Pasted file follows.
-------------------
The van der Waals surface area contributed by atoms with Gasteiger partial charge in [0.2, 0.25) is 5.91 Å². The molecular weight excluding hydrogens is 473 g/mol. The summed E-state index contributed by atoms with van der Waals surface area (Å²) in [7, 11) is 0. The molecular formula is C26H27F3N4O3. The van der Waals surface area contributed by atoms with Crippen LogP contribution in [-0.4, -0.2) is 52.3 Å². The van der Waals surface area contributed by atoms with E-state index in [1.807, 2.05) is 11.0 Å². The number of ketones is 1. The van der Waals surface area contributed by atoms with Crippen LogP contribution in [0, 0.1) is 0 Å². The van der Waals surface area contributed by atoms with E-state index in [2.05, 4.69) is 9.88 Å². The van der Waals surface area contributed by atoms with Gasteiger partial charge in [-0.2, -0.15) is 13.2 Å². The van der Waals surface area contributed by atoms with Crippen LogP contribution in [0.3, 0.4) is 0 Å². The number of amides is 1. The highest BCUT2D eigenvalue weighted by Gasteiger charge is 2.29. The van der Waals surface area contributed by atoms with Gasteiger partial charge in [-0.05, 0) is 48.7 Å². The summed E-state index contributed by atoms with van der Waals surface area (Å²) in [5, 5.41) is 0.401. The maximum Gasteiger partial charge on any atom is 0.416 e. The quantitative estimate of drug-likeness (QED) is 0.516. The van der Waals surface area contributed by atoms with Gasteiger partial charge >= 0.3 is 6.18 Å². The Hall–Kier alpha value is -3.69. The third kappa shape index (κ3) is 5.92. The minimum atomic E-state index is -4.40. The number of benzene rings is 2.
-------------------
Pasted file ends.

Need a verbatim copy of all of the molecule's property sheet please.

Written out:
The van der Waals surface area contributed by atoms with Gasteiger partial charge in [0.2, 0.25) is 5.91 Å². The molecular weight excluding hydrogens is 473 g/mol. The summed E-state index contributed by atoms with van der Waals surface area (Å²) in [7, 11) is 0. The molecular formula is C26H27F3N4O3. The van der Waals surface area contributed by atoms with Crippen LogP contribution in [-0.4, -0.2) is 52.3 Å². The van der Waals surface area contributed by atoms with E-state index in [1.807, 2.05) is 11.0 Å². The number of ketones is 1. The van der Waals surface area contributed by atoms with Crippen LogP contribution in [0, 0.1) is 0 Å². The van der Waals surface area contributed by atoms with E-state index in [2.05, 4.69) is 9.88 Å². The van der Waals surface area contributed by atoms with Gasteiger partial charge in [-0.2, -0.15) is 13.2 Å². The van der Waals surface area contributed by atoms with Crippen LogP contribution in [0.3, 0.4) is 0 Å². The number of amides is 1. The highest BCUT2D eigenvalue weighted by Gasteiger charge is 2.29. The van der Waals surface area contributed by atoms with Gasteiger partial charge in [-0.05, 0) is 48.7 Å². The summed E-state index contributed by atoms with van der Waals surface area (Å²) in [5, 5.41) is 0.401. The maximum Gasteiger partial charge on any atom is 0.416 e. The quantitative estimate of drug-likeness (QED) is 0.516. The van der Waals surface area contributed by atoms with Gasteiger partial charge >= 0.3 is 6.18 Å². The Hall–Kier alpha value is -3.69. The third kappa shape index (κ3) is 5.92. The minimum atomic E-state index is -4.40. The number of benzene rings is 2.